Throughout the last 33 years, Rhie Won-bok’s educational series “Far Countries, Near Countries” offered young Korean readers a glimpse into the culture and history of other countries.
Yet the series’ volume on Korea is also a great introduction for people with no background knowledge on the country. Based on Rhie’s thorough research and keen observations, the book presents an insightful and sometimes hilarious analysis of Korean culture, society and its people.
|From left: The Korean, English and recently released French edition of Rhie Won-bok’s cartoon “Korea Unmasked” (Gimmyoung Publishers)|
“I’ve received a number of invites from newly arrived ambassadors,” Rhie said. “Many of them had read the English edition of the book prior to arriving in Korea and invited me for dinner once they got here.”
The book addresses Korea’s key traditional values and philosophy, such as the concept of “seonbi,” the virtuous scholar, who should be humble, uncompromising, and with a high sense of integrity and incorruptibility.
It also offers a number of entertaining analyses on Korea’s complex contemporary culture and society, and how they are intertwined with Korea’s traditional values, colonial history, and rapid modernization and industrialization.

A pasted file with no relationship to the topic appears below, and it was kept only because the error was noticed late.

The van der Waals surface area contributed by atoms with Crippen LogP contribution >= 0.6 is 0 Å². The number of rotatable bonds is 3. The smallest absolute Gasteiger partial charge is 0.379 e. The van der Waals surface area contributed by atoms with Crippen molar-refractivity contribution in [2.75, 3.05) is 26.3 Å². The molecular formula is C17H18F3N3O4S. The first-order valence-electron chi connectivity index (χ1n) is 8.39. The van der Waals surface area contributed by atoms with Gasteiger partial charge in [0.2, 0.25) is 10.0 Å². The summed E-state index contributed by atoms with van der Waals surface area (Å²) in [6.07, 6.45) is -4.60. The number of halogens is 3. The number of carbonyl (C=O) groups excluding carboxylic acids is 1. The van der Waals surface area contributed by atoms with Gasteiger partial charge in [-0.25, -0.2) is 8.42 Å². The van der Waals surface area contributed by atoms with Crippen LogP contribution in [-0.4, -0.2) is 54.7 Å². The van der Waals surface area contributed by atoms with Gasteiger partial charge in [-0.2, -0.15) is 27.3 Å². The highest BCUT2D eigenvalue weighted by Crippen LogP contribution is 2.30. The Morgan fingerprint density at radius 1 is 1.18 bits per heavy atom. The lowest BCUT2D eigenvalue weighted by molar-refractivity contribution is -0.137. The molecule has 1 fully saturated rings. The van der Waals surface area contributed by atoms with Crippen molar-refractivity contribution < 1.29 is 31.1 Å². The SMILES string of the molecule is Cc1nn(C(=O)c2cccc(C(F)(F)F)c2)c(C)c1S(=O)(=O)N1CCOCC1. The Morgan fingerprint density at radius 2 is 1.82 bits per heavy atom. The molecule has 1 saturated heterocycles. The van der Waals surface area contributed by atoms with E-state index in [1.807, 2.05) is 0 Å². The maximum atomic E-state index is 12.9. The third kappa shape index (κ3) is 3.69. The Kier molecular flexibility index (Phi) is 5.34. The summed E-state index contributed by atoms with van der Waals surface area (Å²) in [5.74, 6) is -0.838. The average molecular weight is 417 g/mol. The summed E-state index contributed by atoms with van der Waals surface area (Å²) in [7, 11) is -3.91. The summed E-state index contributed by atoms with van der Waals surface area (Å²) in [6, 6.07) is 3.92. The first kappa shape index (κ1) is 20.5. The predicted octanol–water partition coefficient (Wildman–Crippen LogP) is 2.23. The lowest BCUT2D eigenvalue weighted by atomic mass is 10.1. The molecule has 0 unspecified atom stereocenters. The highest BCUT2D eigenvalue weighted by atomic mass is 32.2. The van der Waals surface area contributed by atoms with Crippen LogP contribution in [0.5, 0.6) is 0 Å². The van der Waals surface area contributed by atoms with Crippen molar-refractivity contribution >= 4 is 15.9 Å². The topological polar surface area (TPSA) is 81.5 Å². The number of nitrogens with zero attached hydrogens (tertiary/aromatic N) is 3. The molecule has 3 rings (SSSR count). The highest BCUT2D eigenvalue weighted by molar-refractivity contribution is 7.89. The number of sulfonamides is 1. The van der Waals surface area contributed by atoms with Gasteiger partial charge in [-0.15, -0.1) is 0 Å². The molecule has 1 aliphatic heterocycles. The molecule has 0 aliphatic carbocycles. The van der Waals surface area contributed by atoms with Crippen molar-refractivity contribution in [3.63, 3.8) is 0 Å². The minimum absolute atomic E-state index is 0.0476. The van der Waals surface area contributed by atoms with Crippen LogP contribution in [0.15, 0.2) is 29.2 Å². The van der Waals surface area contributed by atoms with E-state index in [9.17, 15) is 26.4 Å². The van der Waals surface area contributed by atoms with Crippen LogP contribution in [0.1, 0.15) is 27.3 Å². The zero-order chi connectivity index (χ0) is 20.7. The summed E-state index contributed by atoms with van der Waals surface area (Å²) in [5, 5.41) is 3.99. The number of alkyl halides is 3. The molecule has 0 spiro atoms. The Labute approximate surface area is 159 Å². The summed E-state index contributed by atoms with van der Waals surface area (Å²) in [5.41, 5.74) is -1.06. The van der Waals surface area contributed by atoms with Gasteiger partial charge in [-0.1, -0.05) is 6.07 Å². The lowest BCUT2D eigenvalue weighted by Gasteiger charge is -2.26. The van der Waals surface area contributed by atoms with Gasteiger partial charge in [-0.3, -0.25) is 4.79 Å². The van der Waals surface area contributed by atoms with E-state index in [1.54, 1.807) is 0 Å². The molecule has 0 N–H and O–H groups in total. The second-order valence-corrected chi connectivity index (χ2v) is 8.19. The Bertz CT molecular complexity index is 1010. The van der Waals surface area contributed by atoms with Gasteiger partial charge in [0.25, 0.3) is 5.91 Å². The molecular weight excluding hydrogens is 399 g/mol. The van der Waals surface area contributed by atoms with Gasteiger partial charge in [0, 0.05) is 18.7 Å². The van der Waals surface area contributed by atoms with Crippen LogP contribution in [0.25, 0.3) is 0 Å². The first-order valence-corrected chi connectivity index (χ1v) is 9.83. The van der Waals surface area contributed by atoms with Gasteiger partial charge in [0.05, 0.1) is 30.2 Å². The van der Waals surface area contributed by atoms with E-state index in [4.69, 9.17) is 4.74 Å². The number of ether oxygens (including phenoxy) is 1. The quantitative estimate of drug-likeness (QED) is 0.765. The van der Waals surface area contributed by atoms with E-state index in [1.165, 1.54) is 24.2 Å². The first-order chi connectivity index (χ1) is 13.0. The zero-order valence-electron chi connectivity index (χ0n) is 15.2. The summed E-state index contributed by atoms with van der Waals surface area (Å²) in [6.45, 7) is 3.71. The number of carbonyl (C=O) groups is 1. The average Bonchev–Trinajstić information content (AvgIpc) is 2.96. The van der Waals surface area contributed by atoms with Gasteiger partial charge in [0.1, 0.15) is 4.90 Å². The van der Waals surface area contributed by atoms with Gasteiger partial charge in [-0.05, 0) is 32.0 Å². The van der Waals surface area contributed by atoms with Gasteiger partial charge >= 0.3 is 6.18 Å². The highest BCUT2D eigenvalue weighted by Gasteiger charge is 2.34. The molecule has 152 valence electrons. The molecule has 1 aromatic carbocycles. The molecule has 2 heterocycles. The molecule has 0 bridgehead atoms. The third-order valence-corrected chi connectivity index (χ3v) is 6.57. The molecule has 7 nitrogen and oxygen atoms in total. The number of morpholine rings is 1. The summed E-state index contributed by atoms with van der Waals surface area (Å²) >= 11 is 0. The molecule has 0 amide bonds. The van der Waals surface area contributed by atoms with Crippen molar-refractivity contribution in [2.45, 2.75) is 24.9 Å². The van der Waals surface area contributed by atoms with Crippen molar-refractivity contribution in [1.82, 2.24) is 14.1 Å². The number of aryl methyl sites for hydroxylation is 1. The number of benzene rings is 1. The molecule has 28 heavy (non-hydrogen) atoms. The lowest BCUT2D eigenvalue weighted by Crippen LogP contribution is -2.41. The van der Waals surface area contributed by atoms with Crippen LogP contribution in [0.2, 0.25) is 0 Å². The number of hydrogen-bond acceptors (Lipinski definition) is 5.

The book covers how more than 35 percent of the entire population converted to Christianity in just some 30 years; a comparative study on South Korea’s chaebol capitalism and North Korea’s hereditary dictatorship; why Korean families migrate en-masse, in spite of stress and troubles, to visit hometowns in time for traditional holidays such as Chuseok; and the heyday of karaoke in Korea in the early 1990s.
“I am certainly proud,” Rhie said, when asked about how he feels about the book being translated into six different languages. “This book is a cultural achievement (rather than a financial profit). I hope more people can familiarize themselves with Korea through this book.”
By Claire Lee (firstname.lastname@example.org)